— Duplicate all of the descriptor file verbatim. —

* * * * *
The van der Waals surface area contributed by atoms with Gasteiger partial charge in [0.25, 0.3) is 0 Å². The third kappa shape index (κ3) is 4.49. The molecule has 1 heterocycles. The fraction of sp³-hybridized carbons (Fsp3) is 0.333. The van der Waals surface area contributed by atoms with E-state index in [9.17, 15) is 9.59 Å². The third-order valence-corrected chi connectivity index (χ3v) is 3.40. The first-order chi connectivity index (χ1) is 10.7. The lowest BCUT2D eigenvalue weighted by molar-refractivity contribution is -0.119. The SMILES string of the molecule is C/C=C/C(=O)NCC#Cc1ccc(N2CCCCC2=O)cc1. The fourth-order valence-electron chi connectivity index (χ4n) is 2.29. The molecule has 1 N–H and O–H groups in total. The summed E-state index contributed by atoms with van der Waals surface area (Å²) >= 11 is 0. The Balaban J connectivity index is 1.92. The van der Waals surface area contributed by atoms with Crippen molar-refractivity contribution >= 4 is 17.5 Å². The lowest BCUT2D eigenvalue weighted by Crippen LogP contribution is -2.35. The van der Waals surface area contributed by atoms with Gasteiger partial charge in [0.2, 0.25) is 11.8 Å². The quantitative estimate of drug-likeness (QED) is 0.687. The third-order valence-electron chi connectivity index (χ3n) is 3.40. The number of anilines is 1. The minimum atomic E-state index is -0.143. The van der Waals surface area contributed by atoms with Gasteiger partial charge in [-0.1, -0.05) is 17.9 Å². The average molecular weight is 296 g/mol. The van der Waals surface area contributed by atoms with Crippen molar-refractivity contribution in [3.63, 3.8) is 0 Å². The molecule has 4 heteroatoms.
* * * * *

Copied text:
The van der Waals surface area contributed by atoms with Gasteiger partial charge in [0.25, 0.3) is 0 Å². The third kappa shape index (κ3) is 4.49. The molecule has 1 heterocycles. The fraction of sp³-hybridized carbons (Fsp3) is 0.333. The van der Waals surface area contributed by atoms with E-state index in [9.17, 15) is 9.59 Å². The third-order valence-corrected chi connectivity index (χ3v) is 3.40. The first-order chi connectivity index (χ1) is 10.7. The lowest BCUT2D eigenvalue weighted by molar-refractivity contribution is -0.119. The SMILES string of the molecule is C/C=C/C(=O)NCC#Cc1ccc(N2CCCCC2=O)cc1. The fourth-order valence-electron chi connectivity index (χ4n) is 2.29. The molecule has 1 N–H and O–H groups in total. The summed E-state index contributed by atoms with van der Waals surface area (Å²) >= 11 is 0. The Balaban J connectivity index is 1.92. The van der Waals surface area contributed by atoms with Crippen molar-refractivity contribution >= 4 is 17.5 Å². The lowest BCUT2D eigenvalue weighted by Crippen LogP contribution is -2.35. The van der Waals surface area contributed by atoms with Gasteiger partial charge in [0.2, 0.25) is 11.8 Å². The quantitative estimate of drug-likeness (QED) is 0.687. The third-order valence-electron chi connectivity index (χ3n) is 3.40. The number of anilines is 1. The minimum atomic E-state index is -0.143. The van der Waals surface area contributed by atoms with Gasteiger partial charge in [-0.1, -0.05) is 17.9 Å². The average molecular weight is 296 g/mol. The van der Waals surface area contributed by atoms with Crippen molar-refractivity contribution in [3.63, 3.8) is 0 Å². The molecule has 4 heteroatoms.